There are different kinds of fear a person can experience.

The feeling is divided into two types, according to biochemical and emotional.

Biochemical fear is how humans react to a perceived danger, when heart rates increase and adrenaline levels skyrocket. This is how we evolved over time to protect ourselves.

Emotional fear is extremely individualized. Some people enjoy certain types of fear, which explains why roller coasters bring many people excitement. Others shy away from anything anxiety-inducing.

As a child, I was asked many questions. What do you want to be when you grow up? What is your favorite color? Favorite season? Of all the thought provoking inquiries, there is one that people continue to ask, no matter the age: What is your biggest fear?

My mother read me a book when I was younger, called "The Gunniwolf." At the time, the Gunniwolf was something that quite terrified me.

However, as I got older, I began to be scared of other things — thinking about how all the homework that piles up on my desk will one day assume the form of stacks of bills, or that one day I will die without purpose, without having impacted a single person.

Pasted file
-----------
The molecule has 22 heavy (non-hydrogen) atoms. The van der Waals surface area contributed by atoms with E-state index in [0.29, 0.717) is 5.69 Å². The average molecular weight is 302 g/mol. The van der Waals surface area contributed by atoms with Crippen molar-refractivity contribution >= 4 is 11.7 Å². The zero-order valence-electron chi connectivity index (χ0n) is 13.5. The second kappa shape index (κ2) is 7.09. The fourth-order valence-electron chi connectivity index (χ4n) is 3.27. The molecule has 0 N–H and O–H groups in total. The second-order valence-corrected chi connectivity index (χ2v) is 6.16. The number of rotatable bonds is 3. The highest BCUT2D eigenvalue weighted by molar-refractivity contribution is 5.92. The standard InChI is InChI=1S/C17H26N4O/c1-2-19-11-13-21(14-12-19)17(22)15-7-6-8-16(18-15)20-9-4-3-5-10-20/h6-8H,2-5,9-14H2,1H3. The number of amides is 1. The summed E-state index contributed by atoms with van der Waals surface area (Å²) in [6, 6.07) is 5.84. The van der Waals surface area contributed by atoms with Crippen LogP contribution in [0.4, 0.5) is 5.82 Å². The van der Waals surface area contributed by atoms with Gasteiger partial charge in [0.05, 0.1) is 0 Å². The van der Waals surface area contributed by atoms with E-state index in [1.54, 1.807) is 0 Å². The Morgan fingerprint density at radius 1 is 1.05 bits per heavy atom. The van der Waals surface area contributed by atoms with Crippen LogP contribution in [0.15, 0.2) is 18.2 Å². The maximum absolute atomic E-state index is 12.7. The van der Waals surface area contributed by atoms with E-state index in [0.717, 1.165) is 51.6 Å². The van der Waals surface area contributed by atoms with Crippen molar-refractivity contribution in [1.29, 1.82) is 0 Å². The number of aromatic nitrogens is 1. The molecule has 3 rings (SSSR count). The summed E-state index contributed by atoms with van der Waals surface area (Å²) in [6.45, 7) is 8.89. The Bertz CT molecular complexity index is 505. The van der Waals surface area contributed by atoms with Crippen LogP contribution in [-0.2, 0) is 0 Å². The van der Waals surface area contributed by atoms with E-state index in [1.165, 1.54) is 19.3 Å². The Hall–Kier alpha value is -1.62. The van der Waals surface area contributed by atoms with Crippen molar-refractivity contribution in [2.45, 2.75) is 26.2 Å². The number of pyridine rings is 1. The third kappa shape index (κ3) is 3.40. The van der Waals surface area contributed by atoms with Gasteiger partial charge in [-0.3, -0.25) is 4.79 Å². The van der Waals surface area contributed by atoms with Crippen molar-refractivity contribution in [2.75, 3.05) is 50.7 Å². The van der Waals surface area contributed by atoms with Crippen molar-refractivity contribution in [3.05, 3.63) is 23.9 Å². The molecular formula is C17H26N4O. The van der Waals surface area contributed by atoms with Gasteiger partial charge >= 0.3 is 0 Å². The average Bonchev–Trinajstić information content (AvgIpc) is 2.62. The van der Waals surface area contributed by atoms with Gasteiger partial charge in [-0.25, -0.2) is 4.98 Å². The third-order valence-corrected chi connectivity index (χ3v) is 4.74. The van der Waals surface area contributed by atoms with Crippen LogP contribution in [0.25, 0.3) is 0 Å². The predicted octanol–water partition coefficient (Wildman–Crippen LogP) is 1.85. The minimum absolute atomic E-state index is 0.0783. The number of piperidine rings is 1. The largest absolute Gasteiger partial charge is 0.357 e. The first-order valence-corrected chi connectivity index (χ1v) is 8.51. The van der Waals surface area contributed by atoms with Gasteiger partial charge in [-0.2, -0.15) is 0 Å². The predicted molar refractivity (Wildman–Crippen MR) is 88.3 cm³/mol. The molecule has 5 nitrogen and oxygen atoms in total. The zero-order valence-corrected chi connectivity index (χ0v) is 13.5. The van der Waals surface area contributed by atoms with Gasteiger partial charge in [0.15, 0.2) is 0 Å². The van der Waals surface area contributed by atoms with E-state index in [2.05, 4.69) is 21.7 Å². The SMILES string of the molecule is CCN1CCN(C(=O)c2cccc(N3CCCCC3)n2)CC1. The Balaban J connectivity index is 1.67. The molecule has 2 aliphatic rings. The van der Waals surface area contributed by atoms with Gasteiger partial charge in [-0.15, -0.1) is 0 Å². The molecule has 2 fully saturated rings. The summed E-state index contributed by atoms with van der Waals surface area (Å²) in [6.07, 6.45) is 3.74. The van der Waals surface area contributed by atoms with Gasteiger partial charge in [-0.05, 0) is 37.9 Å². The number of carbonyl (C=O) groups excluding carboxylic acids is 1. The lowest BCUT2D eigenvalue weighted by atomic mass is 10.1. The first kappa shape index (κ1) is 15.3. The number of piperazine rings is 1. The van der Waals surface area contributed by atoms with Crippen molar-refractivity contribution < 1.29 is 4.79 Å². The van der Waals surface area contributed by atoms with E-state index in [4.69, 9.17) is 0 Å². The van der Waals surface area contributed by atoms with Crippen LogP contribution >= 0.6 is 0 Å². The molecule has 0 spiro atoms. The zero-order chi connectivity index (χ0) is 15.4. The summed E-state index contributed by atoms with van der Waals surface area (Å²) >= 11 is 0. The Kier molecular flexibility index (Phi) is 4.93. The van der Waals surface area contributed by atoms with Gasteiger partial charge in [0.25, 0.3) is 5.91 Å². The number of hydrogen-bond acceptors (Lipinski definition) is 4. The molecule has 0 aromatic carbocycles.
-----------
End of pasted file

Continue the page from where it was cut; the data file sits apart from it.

Arrowhead High School junior Emily Audley can relate to this experience.

"As a child, fears tend to be more surface level. I remember that my friends and I would ask each other questions to get to know each other better," Audley recalled.

"What is your biggest fear?" is the inevitable question Audley's childhood friends always asked.

"I always used to say, getting a bad grade, getting injured or dying,” Audley said. “Now, I'd say that I fear failure. I fear missing out. I fear the decisions I have made and the decisions I will make.”

It’s interesting to think that the things that made me hide under the covers as a child are so different compared to what makes me hide in my bedroom now. It used to be the monsters under the bed — those made up creatures. And then I realized that those weren’t the true monsters, and suddenly cowering under piles of blankets wouldn’t protect me from what is actually out there.

Suddenly, what gives me fear is that I am no longer afraid of the Gunniwolf, because that means worse things have entered my life.

"Fear slows down my decision-making, it jumbles priorities and it causes stress. Of course, fear holds me back, but I don't think there will ever be a time when it doesn't," Audley said. "However, I don't think fear is always a hindrance, it can be helpful. It can drive you toward a goal. It can encourage you to take a risk, if you fear monotony, and it can keep you safe — it can teach you important lessons.”

There may be a day I conquer my fears, a day that I become comfortable with growing older and dealing with change. Until then, I will learn from what scares me. I will not let it hold me back.

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